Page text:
Candidates jab, but keep it cordial during first TV debate
The most challenging force facing gubernatorial candidate Knute Buehler in his first debate wasn't incumbent Gov. Kate Brown. It was Rose Lawrence, a 15-year-old from Portland.
Lawrence took the stage at Roosevelt High School Tuesday night after several other young people asked their questions of the state's three candidates in the first televised debate of the 2018 election. Each student appeared satisfied with the answers they received from Buehler, Brown and Patrick Starnes, the Independent Party of Oregon candidate.
She asked what the candidates would do to curb bullying of LGBTQ youth in schools. The candidates answered. She asked again.
Brown described being treated poorly as a bi-sexual woman. She talked about her "safe and secure" schools initiative, now being used as a national model.
Buehler, in a divergence from how he conducted himself through the rest of the debate, used his time to largely credit the work of his Democratic opponent, saying he would continue her progress when in office.
Rose, part of the LGBTQ community herself, persisted, pressing her question a third time. "What would you as governor do to make schools safe for LGBTQ?" she asked, sternly.
Brown answered that she wanted to make sure schools have funding for counselors, specifically ones who mirror the backgrounds and experiences of the students they serve. She wanted to enforce state policy meant to keep students safe from bullying, and continue meeting with school superintendents regularly to make sure the policy is implemented.
Buehler said the governor can stand on a soapbox and let the public know bullying isn't right. He said he would implement a hotline to report bullying directly to the governor's office so the state's leader would know first-hand how big of an issue it is.
Starnes answered as well, noting his time working in schools and as a Southern Oregon school board member, and then told Lawrence, "I would hire you."
Cordial debate tone
After the hour-long televised debate, Lawrence said she took exception to Buehler's responses to her question. She said it seemed like Buehler was unprepared for the question, and it made her wonder how seriously he took her concern. "Buehler did not even use the term LGBT," she said.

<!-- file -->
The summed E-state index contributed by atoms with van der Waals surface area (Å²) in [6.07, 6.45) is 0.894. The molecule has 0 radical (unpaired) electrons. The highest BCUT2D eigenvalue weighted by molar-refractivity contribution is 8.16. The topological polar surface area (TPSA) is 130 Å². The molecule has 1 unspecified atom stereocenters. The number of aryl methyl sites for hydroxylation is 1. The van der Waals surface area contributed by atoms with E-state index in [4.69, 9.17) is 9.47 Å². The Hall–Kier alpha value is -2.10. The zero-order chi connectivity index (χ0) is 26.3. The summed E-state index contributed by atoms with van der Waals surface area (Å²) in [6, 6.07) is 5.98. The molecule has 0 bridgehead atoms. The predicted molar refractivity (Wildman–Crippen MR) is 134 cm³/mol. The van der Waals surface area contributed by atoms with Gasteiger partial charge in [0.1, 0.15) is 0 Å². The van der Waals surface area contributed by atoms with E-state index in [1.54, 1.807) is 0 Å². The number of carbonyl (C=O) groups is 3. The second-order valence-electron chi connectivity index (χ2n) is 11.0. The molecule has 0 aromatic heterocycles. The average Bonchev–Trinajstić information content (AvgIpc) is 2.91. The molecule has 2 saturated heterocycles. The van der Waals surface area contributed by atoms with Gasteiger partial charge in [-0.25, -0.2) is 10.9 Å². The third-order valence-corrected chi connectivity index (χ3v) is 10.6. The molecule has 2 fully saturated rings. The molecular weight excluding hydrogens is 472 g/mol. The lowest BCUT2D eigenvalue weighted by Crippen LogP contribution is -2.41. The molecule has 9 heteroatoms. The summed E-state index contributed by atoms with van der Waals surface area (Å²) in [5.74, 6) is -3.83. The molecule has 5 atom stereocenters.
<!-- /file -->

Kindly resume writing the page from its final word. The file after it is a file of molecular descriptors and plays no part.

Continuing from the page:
The scene — lasting several minutes — was a change in tone from an otherwise relatively cordial political debate. Brown, Buehler and Starnes sat on stools side by side under stage lights at the north Portland high school.
Students picked from across the state for the debate stepped to the lectern one at a time. Candidates each had a minute to answer, a time cut in half near the end to squeeze in more questions. The debate was organized by Children First For Oregon, KOIN News 6 and the Pamplin Media Group.
The youthful questioners peppered candidates with carefully scripted and forcefully presented questions. Many touched campaign hot topics: homelessness, health care, education, gun control. Others, like Lawrence's question, focused on less public and more personal issues that touch students' daily lives.
Genesis Gomez, 12, of Portland, asked how the candidates would protect farm workers, like those in her family, from exposure to harmful agriculture industry chemicals. Brown answered in part by declaring, again, her opposition to repealing the state's sanctuary law, Measure 105. Her statement drew the only crowd applause of the night to an answer.
Dazon Sigo, 17, asked why schools like his in Pendleton didn't do a better job of teaching about Native American history and culture.
Jabs and rebuttals
Throughout, the candidates largely answered the questions without bickering, though Buehler several times blamed state problems on Brown's leadership. Brown largely ignored the jibes, but fired back at one point, emphasizing that action means more than words.
A few times, the two were afforded rebuttals to address direct attacks. While addressing gun control, Buehler said he would support a ban on bump stocks (which allow semi-automatic rifles to fire rapidly), raising the minimum age to purchase a firearm to 21, and requiring a three-day waiting period to buy a handgun.
Brown asked for a rebuttal to point out Buehler's opposition to Oregon's new "red flag" law, which allows authorities to take guns from people who could do harm to themselves or others. The law also bars them from buying a gun.
Buehler countered that the legislation was flawed because it didn't mandate mental health care for would-be purchasers or allow them to defend their Second Amendment rights in court.
While answering Sigo's question about Native American education, Buehler said Brown was to blame for any gaps because she can't stand up to special interest groups. Brown shot back, touting an increase in funding and a modest hike in graduation rates, while admitting there was more work to be done.
The students had the opportunity to address the field of candidates, or narrow it to Brown and Buehler. But Starnes, a cabinet maker and school board member, was not deterred. He got in a short and often innovative answers nearly every time. When asked how the candidates would address climate change, Starnes said he would work to build an electric highway to charge vehicles as they drive. He suggested imposing a tax on vacant property and houses to fund mental health. He also floated the idea of taxing advertising to pay for mental health treatment.
Brown and Buehler will face off again at a debate scheduled for Thursday night, Oct. 4, in Medford, and then next week in Portland. Starnes has been excluded from those events.
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